Blog Jay Leiderman Law

Category Archives: Prosecutorial Discretion

Virginia Lawyers Weekly Bar charges prosecutor with discovery misconduct (“The Virginia State Bar has charged a prosecutor with ethical misconduct for allegedly failing to share helpful evidence with a criminal defendant’s attorney. Through her attorney, the prosecutor said she did not know about most of the evidence in question, and did not believe that other […]

THE GRAND JURY PROCEEDINGS VIOLATED DEFENDANT’S DUE PROCESS RIGHTS The grand jury’s ability to safeguard accused persons against felony charges which it believes unfounded is an attribute of due process of law inherent in the grand jury proceeding; this attribute exists for the protection of persons accused of crime before the grand jury, which is […]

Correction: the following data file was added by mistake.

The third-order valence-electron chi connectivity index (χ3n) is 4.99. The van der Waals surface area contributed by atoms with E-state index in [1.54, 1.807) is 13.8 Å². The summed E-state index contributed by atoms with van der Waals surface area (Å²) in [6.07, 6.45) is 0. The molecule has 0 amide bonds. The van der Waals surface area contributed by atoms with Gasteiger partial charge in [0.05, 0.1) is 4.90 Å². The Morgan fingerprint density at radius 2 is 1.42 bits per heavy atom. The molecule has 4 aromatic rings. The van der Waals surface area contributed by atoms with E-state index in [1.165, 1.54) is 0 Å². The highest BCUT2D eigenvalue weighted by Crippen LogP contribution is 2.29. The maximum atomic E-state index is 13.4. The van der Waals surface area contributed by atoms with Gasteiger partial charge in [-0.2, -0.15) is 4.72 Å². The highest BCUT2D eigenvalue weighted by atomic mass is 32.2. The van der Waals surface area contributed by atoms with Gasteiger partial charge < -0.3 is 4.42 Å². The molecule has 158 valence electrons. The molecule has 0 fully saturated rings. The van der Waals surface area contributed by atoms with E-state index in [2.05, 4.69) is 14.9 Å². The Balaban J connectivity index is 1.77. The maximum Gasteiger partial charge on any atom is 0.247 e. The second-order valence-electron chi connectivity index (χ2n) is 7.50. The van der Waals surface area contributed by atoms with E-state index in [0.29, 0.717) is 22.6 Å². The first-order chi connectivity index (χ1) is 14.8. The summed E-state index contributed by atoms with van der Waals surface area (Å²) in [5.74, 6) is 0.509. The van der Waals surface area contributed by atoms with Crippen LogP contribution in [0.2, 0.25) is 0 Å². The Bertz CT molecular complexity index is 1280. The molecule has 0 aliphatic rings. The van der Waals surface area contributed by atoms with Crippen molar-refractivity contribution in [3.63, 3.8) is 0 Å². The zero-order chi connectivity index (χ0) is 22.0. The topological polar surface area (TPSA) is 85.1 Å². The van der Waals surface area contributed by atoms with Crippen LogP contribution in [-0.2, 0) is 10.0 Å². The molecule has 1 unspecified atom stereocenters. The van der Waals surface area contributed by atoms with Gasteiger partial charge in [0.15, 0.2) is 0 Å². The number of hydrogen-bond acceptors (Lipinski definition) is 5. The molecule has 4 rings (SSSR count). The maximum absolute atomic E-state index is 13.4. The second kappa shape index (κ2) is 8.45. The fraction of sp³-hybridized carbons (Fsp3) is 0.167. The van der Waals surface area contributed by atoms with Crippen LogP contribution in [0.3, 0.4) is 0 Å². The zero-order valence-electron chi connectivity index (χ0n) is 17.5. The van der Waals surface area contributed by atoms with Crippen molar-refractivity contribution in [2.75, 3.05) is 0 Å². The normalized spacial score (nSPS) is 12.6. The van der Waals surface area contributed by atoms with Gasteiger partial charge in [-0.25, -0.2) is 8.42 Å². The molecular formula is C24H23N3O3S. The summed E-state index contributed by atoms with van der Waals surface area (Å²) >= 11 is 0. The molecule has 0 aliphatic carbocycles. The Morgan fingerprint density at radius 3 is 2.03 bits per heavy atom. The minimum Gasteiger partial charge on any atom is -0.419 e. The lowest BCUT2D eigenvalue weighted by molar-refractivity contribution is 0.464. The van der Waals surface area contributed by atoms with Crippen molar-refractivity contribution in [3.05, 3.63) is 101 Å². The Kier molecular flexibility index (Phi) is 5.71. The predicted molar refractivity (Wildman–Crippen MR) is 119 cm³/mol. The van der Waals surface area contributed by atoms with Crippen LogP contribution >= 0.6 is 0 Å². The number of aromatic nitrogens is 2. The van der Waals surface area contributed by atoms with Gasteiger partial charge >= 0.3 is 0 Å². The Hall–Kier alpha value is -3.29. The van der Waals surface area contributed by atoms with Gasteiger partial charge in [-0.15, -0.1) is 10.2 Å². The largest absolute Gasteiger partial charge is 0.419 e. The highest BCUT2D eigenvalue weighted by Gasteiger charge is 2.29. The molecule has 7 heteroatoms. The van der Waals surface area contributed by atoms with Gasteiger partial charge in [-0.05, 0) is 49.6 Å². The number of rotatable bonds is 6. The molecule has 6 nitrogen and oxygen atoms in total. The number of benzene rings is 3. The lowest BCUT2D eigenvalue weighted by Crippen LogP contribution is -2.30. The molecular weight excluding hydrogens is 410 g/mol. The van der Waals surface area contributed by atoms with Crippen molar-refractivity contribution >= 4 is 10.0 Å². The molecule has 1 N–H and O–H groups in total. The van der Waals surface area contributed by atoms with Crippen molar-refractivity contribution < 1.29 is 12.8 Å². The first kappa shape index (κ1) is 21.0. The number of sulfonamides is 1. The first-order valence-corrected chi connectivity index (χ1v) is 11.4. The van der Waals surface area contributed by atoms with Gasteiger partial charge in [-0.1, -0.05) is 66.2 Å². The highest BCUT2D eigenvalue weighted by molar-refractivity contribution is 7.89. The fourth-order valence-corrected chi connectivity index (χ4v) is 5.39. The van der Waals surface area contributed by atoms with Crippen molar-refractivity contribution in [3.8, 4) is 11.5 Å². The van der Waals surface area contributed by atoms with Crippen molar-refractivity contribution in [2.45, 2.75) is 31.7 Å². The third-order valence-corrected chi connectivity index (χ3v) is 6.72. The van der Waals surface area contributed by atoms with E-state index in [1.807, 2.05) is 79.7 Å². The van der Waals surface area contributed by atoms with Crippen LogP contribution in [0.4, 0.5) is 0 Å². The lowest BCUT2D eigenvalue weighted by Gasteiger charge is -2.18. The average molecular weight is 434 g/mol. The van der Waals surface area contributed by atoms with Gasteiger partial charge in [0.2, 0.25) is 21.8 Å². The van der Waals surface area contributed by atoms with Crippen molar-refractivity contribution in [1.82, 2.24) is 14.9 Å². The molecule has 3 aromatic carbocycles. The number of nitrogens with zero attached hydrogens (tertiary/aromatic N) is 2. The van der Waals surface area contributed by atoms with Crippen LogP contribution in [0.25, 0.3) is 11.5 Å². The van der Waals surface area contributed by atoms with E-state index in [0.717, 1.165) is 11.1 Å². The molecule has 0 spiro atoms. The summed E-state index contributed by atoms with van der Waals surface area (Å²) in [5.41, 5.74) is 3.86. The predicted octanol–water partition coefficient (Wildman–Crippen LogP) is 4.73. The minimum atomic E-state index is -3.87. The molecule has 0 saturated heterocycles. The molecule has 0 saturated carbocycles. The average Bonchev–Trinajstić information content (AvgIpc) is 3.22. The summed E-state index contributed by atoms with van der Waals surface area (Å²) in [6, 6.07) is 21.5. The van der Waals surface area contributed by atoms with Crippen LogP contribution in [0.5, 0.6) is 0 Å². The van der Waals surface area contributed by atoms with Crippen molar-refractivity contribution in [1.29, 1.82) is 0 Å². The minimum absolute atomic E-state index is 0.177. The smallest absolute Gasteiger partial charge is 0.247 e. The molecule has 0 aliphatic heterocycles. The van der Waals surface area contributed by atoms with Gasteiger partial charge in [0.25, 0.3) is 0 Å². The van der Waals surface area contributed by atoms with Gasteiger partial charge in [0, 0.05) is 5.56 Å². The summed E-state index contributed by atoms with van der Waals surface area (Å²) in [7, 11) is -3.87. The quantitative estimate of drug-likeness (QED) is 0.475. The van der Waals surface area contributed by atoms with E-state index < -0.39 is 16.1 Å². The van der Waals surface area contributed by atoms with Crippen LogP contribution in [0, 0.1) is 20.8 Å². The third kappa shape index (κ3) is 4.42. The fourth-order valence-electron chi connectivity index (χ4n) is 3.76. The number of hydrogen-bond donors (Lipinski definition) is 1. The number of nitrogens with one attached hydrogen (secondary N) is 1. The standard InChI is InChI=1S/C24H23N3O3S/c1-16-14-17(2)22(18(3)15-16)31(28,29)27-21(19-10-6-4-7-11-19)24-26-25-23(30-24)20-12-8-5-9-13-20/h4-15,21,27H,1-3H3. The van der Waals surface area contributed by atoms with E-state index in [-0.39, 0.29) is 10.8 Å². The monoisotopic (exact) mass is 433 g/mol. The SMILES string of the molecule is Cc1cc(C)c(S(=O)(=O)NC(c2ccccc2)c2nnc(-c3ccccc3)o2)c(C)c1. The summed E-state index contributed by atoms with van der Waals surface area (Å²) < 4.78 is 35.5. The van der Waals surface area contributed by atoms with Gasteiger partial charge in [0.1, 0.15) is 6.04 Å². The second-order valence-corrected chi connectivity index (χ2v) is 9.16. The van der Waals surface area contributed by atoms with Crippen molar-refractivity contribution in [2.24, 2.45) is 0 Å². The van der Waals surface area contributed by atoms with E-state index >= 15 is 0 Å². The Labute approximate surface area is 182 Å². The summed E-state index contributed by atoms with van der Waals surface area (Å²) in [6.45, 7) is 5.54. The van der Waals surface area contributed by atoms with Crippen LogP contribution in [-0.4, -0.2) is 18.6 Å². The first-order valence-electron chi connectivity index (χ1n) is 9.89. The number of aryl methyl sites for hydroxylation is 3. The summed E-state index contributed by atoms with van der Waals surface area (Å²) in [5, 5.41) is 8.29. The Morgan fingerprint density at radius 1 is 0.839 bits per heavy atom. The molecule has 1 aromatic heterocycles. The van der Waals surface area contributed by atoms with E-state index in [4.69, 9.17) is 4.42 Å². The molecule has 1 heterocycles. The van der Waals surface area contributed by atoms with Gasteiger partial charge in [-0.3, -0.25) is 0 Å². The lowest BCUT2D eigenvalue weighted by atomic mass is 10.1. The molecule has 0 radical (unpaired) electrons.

October 21, 2015 In re Matthew Keys To Whom You May Concern: Along with Tor Ekeland and Mark Jaffe, I represent Mr. Keys in a criminal court case involving convictions for violations of the Computer Fraud and Abuse Act (“CFAA” 18 USC section 1030).  Mr. Keys is a journalist and maintains that he was in […]

Jay Leiderman on prosecutorial discretion and the lack of its exercise in CFAA cases “The days of ‘Let’s haul this kid in front of the judge, scare him and send him home with a warning’ are long since gone,” says attorney Jay Leiderman. “ Prosecutorial discretion is a great thing if it’s exercised, but it […]

 

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